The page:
Attention to detail is apparent and the lengthy game does not feel rushed by any means. I think the problems are more associated with the conceptual direction the game took, which skewed its execution. It feels as though The Phantom Menace started out as an adventure game, retooled midway through (possibly spurred on by the success of Zelda) to capture the more mainstream action-oriented console audience, and ultimately failed in being good at either.
Personally, I would have been happy to simply traverse through the wondrous lands George Lucas envisioned minus the aggravating obstacles. Success on that level could have been the game's one saving grace, but without that enjoyment, The Phantom Menace ends up being a disgrace.
Disclaimer: This review is based on the PC version of the game.
I take exception to the comparison Chi made of The Phantom Menace to Super Mario 64 and the Legend Of Zelda: Ocarina Of Time. Being a fan of both games, I can say that The Phantom Menace has little to show in terms of inspiration from either masterpiece. What I do see is that LucasArts wanted to capitalize on the trend of third-person perspective titles and the Star Wars prequel license at the same time. Chi and I both agree that the control is not the greatest. It's silly that an action title, which The Phantom Menace essentially is, doesn't allow you to turn on a dime and face an enemy, run away, or even move around the screen with ease. All the pivoting you must do before you can move is a total nuisance.
LucasArts teases us with the beautiful and complete world of The Phantom Menace, but never lets us enjoy it. The world feels big but we're stuck in set paths or set areas and I never could shake the feeling that I was being manuevered through the game. It's also very confusing. Is it an action title or an adventure/exploration title? The Phantom Menace would jump from action to scripted conversation haphazardly and since it was never fun to do any of these things, it began to wear on me the more I played. This game feels rushed (probably to coincide its release with the movie), but it definitely needs polishing. It's an unfortunate example of why license games routinely suck.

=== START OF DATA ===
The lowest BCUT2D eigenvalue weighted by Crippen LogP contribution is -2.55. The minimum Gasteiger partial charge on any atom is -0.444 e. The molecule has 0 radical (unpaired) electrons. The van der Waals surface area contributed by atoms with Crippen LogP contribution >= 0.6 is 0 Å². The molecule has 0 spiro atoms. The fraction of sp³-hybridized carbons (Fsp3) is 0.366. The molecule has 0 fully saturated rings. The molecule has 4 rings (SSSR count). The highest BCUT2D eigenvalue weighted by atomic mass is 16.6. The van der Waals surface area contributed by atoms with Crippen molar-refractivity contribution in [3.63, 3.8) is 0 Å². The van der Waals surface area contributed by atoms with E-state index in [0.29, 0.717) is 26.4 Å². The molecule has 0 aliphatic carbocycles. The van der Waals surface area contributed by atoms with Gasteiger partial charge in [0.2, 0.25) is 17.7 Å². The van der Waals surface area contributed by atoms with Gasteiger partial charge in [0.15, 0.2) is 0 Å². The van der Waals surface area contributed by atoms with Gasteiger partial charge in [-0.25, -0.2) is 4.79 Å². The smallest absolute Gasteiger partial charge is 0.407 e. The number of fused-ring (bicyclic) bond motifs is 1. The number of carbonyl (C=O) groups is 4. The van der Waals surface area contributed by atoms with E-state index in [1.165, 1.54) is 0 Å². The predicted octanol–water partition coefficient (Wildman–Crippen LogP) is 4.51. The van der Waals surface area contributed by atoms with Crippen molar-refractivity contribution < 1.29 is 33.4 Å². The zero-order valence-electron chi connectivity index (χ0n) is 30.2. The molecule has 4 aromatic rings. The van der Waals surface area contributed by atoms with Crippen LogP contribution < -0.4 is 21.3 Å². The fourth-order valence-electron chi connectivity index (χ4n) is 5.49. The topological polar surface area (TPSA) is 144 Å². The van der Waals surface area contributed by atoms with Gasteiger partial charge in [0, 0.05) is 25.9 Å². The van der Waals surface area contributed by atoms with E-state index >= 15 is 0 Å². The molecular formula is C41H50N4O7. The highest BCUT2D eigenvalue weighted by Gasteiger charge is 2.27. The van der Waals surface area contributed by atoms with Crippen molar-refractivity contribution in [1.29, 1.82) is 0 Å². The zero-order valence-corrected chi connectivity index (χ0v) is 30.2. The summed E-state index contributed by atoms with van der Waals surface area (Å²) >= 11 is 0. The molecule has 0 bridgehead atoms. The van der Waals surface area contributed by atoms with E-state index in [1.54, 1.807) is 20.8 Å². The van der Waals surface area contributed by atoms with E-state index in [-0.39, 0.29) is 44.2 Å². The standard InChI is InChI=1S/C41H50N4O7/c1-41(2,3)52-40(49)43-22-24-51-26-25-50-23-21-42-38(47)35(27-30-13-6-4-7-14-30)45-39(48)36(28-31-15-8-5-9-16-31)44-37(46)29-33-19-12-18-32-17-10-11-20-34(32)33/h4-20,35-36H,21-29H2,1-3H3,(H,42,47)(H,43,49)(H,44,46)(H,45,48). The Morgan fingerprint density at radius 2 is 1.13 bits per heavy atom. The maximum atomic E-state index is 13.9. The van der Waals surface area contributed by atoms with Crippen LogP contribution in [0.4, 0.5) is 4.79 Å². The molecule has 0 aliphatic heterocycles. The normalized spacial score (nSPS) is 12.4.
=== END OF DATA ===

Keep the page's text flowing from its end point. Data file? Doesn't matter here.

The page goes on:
Disclaimer: This review is based on the PlayStation version of the game.
According to ESRB, this game contains: Animated Violence
The lengthy levels coupled with difficult and frustrating gameplay will easily scare off older and more time-constrained gamers who, I'm sure, have much better things to do or better games to play. The only group of gamers that I can see enjoying this game are younger kids who have tons to time to kill, don't mind repetition, and love high degrees of difficulty.
Then again, if you are a Star Wars fanatic at any age, nothing I say will keep you from purchasing this game and for the most part, you'd probably not be too disappointed either, but don't say I didn't try to warn you.